Chess Games: Amateurs can also produce gems!

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Captain W. Evans, a player of moderate skills, introduced a gambit in 1824 where White sacrificed a pawn to get a strong center. This gambit obviously came to be known as Evans Gambit! In 1838, he played his gambit against Alexander MacDonnell, the greatest English player of his time, and managed to win the game and the gambit drew a lot of public attention. Subsequently, players of much greater standing like Morphy, Anderssen and Chigorin created gems with this gambit.

But with the progress in the theory of the game, this gambit went out of vogue and appears rarely in modern games as defenders are now well aware of the variations and how to handle those.

The opening moves go something like this:

1. e4 e5  
2. Nf3 Nc6  
3. Bc4 Bc5  
4. b4   This offer of QNP constitute the gambit. White follows it up by c3 and d4

 

Our idea of telling all these is not to sell you Evans Gambit but only to create a background! You can take it as one of the many interesting stories behind chess games that make chess and chess history so fascinating! But what we intend to show is that given any set up, brilliant ideas are not the prerogatives of chess masters. Even amateurs like you can have a flight of imagination to produce little gems like the following one, incidentally produced with Evans Gambit in a game played in 1862 between two amateur players (White was 16 year old)!

1. e4 e5  
2. Nf3 Nc6  
3. Bc4 Bc5  
4. b4 Bxb4  
5. c3 Bc5  
6. d4 exd4  
7. cxd4 Bb6  
8. 0-0 d6  
9. Nc3 Bd7   9. … Na5 or 9. … Bg4 is better
10. e5 dxe5  
11. Re1 Nge7  
12. Ng5 Be6   12. … 0-0 would be disastrous after 13. Qh5
13. Bxe6 fxe6  
14. Nxe6 Qd6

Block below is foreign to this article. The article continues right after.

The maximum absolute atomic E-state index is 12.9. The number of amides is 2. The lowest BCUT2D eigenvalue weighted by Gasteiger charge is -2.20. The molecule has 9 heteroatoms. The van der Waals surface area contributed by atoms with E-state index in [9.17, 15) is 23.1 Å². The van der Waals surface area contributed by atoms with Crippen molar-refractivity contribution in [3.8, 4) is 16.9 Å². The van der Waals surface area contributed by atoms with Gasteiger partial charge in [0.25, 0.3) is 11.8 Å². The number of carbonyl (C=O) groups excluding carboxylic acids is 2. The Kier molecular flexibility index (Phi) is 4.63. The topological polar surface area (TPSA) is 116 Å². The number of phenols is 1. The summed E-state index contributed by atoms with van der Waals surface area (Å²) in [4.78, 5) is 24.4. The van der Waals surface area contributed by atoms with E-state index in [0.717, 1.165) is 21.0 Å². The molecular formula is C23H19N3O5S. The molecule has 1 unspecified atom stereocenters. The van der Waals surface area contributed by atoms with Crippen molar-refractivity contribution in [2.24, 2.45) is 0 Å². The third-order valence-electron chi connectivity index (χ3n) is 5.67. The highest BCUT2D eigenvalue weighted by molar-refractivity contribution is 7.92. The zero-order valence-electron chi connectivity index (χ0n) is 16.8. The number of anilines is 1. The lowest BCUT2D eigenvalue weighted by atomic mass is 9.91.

15. Nxg7+ Kf8  
16. Qg4 Bxd4  
17. Ne4 Qb4   Attacking the other White Rook and threat of checkmate may look good but 17. … Qg6 was needed for defense
18. Ne6+ Ke8   Most players would play 18. Bd2 to neutralize Black’s threats, but White saw better possibilities in this position
19. Nf6+ Kf7  
20. Ng5+ Kf8   These were the possibilities:
20. … Kxf6 21. Qe6+ Kg7 22. Qf7+ Kh6 23. Ne4+ with mate to follow
20. … Kg6 21. Qh5+ Kf5 22. g4+ Kxf6 23. Qf7#
20. … Kg7 21. Nh5+ Kf8 22. Qf3+ Ke8 23. Nf6+ Kd8
(if 23. … Kc8 24. Nd5+ wins Black’s Q)
24. Nf7+ Kc8 25. Qh3+ Kb8 26. Nd7+ Kc8 27. Nb6+ Kb8 28. Qc8+ Rxc8 29. Nd7#

 

Position after move 20

exasperating knights

21. Ba3 Qxa3   White moved QB to clear the mating threat. If Black tries 21. … Qc4 to prevent Qe6 by White, then 22. Rc1 drives away the Q and makes Qe6 possible
22. Qe6 Nd8   22. … Kg7 23. Nh5+ Kf8 24. Qf7#
23. Qf7+ Nxf7  
24. Ne6#  

 

You have to go a long, long way to see a more beautiful checkmate! Do you have any hesitation in calling this a masterpiece though produced as ‘amateurpiece’!?

This game gives an excellent example of tactical play using a Knight pair!

If you needed some convincing to follow our advice for raising your game, in particular the necessity to keep records, this game should be an incentive for you to do that! You never know when a future chess historian will discover a gold nugget in the archives of the games you played!

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